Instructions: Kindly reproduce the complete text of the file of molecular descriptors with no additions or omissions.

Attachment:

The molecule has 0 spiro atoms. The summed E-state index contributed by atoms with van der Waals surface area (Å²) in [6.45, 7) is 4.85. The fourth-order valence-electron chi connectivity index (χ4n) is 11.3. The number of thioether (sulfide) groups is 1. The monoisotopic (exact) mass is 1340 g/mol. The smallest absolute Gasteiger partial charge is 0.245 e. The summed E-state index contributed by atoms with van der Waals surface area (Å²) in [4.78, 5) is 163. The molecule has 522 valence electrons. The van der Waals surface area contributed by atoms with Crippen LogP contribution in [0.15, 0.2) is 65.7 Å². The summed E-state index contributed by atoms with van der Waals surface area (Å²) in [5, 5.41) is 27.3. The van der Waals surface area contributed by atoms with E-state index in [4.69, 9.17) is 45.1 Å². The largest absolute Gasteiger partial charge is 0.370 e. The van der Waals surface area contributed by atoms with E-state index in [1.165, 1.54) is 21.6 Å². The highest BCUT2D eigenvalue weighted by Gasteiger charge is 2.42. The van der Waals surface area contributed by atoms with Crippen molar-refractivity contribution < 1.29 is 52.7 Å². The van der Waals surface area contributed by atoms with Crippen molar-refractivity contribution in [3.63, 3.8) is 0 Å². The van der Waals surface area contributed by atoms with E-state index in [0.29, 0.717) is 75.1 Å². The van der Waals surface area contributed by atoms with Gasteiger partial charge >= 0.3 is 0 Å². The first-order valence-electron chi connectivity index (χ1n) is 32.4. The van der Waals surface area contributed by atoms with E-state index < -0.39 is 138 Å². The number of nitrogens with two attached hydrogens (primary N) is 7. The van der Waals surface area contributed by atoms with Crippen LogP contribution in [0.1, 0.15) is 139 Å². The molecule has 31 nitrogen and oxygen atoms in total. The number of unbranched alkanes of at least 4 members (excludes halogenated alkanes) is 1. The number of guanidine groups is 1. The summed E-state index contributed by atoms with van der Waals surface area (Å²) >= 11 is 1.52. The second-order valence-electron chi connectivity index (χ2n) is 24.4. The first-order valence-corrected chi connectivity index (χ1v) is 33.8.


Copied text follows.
The molecule has 0 spiro atoms. The summed E-state index contributed by atoms with van der Waals surface area (Å²) in [6.45, 7) is 4.85. The fourth-order valence-electron chi connectivity index (χ4n) is 11.3. The number of thioether (sulfide) groups is 1. The monoisotopic (exact) mass is 1340 g/mol. The smallest absolute Gasteiger partial charge is 0.245 e. The summed E-state index contributed by atoms with van der Waals surface area (Å²) in [4.78, 5) is 163. The molecule has 522 valence electrons. The van der Waals surface area contributed by atoms with Crippen LogP contribution in [0.15, 0.2) is 65.7 Å². The summed E-state index contributed by atoms with van der Waals surface area (Å²) in [5, 5.41) is 27.3. The van der Waals surface area contributed by atoms with E-state index in [4.69, 9.17) is 45.1 Å². The largest absolute Gasteiger partial charge is 0.370 e. The van der Waals surface area contributed by atoms with E-state index in [1.165, 1.54) is 21.6 Å². The highest BCUT2D eigenvalue weighted by Gasteiger charge is 2.42. The van der Waals surface area contributed by atoms with Crippen molar-refractivity contribution < 1.29 is 52.7 Å². The van der Waals surface area contributed by atoms with Crippen molar-refractivity contribution in [3.63, 3.8) is 0 Å². The van der Waals surface area contributed by atoms with E-state index in [0.29, 0.717) is 75.1 Å². The van der Waals surface area contributed by atoms with Gasteiger partial charge >= 0.3 is 0 Å². The first-order valence-electron chi connectivity index (χ1n) is 32.4. The van der Waals surface area contributed by atoms with E-state index < -0.39 is 138 Å². The number of nitrogens with two attached hydrogens (primary N) is 7. The van der Waals surface area contributed by atoms with Crippen LogP contribution in [0.1, 0.15) is 139 Å². The molecule has 31 nitrogen and oxygen atoms in total. The number of unbranched alkanes of at least 4 members (excludes halogenated alkanes) is 1. The number of guanidine groups is 1. The summed E-state index contributed by atoms with van der Waals surface area (Å²) >= 11 is 1.52. The second-order valence-electron chi connectivity index (χ2n) is 24.4. The first-order valence-corrected chi connectivity index (χ1v) is 33.8.